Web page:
I am trying to understand how ideological viewpoints found in public finance works and how they affect government at the federal, state, and local levels.© BrainMass Inc. brainmass.com October 25, 2018, 8:47 am ad1c9bdddf
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Ideological viewpoints structure, compare the ideological viewpoints found in public finance and how they affect government at the federal, state, and local levels. How may these viewpoints affect decisions pertaining to public finance?
Well, you're in very good hands here. This is one of these areas I know too much about, so I tend to go on and on. Plus I'm on my 9th cup of coffee today.
There are as many approaches to ideology here as there are people involved. The main division is between those who reject the positive role of the state (libertarians) and those who accept it (liberals). This mirrors a similar division between those who hold that the market is more rational in allocating goods and services, while the state is essentially a parasite without competition. Those who accept the positive role of the state hold that the market has many unintended consequences and can cause economic irrationality as a result. Vaguely, this is representative of the libertarian and left-liberal points of view. Be careful with these labels, since in Europe, they mean very different things than they do in the US.
This is the typical "left right" debate in the US. The libertarian will hold that controlling the growth of the state and lowering taxes will encourage investment and employment. Taxes are really taking money out of the economy and giving it to the state, that produces nothing. The liberal will hold that the state does produce things of value (public goods, defense, enforcement of contracts, etc) and therefore, it is not irrational to divert money to public goods. The basic argument here is that the market might be efficient in allocating some things, but very poor in allocating others.
Therefore, the whole thing come down to your view of government and whether or not it is a positive or negative actor in economic life. In this case, there is really no difference between the levels of government, since the arguments are identical in all cases.
Concerning public finance more specifically, the issues concern the rights of the state to extract money from the population. Of course, taxes are collected only through the threat of force. At the time of the founding of the Constitution, the idea of an "income" tax was seen as a threat to liberty. It was only passed in 1915, and even then, in secret. Possible ideological approaches are these:
if you argue that the person, the self, is the highest goal of society, then the state, which is above the individual, needs to be radically limited in its power. The only justification for forcible extraction of cash are for clear public goods like police or prisons (though there are plenty of arguments that the private sector can offer these goods as well).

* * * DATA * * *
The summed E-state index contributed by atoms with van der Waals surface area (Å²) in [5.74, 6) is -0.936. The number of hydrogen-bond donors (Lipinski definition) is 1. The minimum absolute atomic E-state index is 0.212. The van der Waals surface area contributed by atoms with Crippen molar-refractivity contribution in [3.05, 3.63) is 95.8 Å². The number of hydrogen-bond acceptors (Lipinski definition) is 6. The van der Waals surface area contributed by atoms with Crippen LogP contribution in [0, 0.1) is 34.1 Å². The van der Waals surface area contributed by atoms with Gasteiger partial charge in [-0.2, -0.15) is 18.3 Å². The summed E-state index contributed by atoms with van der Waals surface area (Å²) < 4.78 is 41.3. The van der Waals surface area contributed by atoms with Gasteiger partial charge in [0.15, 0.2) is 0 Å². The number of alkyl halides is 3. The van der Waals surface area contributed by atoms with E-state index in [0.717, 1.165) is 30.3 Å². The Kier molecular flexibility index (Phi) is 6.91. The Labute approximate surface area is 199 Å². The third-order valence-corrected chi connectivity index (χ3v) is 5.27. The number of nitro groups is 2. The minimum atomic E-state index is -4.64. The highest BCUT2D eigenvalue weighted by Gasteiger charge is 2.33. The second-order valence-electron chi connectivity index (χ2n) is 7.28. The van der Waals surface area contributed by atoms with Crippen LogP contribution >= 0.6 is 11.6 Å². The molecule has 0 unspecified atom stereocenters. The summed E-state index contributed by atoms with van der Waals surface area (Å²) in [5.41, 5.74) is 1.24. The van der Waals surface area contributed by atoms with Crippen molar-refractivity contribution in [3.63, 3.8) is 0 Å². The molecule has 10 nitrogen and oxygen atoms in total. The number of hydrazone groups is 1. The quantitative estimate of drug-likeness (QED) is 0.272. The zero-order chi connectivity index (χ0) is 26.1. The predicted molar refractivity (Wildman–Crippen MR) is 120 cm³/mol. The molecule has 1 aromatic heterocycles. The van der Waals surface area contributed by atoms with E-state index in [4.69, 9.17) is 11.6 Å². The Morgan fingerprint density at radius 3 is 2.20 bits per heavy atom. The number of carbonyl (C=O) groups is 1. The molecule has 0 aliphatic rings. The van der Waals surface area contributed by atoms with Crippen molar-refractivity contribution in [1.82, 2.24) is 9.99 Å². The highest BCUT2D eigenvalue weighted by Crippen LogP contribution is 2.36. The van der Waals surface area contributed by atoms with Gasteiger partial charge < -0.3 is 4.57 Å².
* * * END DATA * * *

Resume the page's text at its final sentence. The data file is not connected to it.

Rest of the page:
liberty often conflicts with equality and other goods. Stressing freedom above all things requires the state to be very small, only being involved in a few crucial areas of administration. At the same time, concentrated corporate capital is also a threat to liberty. Therefore, ...
The ideological viewpoints in public finance and their effects are given.
Ad and Ego video analyzing the effect of advertising on consumers.
We live in a consumer culture, saturated with mass media images. Much of our physical and informational space is for sale - billboards, TV, magazines, newspapers, even the area behind home plate - all of these spaces pitch products promising to improve our lives. We are all, sometimes consciously, sometimes unconsciously, affected by this advertising, often in very subtle ways.
The Ad and the Ego explores what critic Leslie Savan calls our "ad ad ad world." The film examines the power of modern advertising. It goes beyond an analysis of individual ads to ask how living in an advertising-saturated environment influences the way we see the world - and ourselves.
After watching the film (see below for links), discuss the following questions.
1. Do you agree with Jean Kilbourne that "advertising is a system of education that is powerful precisely because it is not considered education?" What is the difference between the effect of one ad and living in an "advertising infused environment?" Where can we still go where there's no advertising?
2. What does Kilbourne mean that advertising "sells more than products; advertising sells values...and concepts...perhaps above all, of normalcy"? How do you know what is normal? What does advertising tell you "you should be"? How is this different for males and females? Use examples.
3. Do you believe you are personally affected by advertising? If not you, then who is influenced? Why do companies pay millions of dollars to advertise?
4.Define "salvation." What does McGrane mean when he says: "The purpose of modern advertising is to generate anxiety and doubt...and then offer the entire world of consumer goods as salvation"? Do you agree that advertising's chief strategy is the "production of discontent"? Why does McGrane say, "One message you'll never hear is, 'You're OK', you don't need anything, you're fine just the way your are"?
5. What does Kilbourne mean when she says "there are tremendous penalties for women" who don't conform to culturally accepted standards of beauty? How true is it:
- that ads for women's products "make women feel incomplete, anxious, and insecure"?
- that "women have been conditioned to feel like failures" if they don't meet advertising's definition of "normal" standards of beauty?
- that "men have been conditioned to feel like failures" if they don't have a beautiful-looking woman on their arm?
6. Finally, how is the class system sustained by advertising?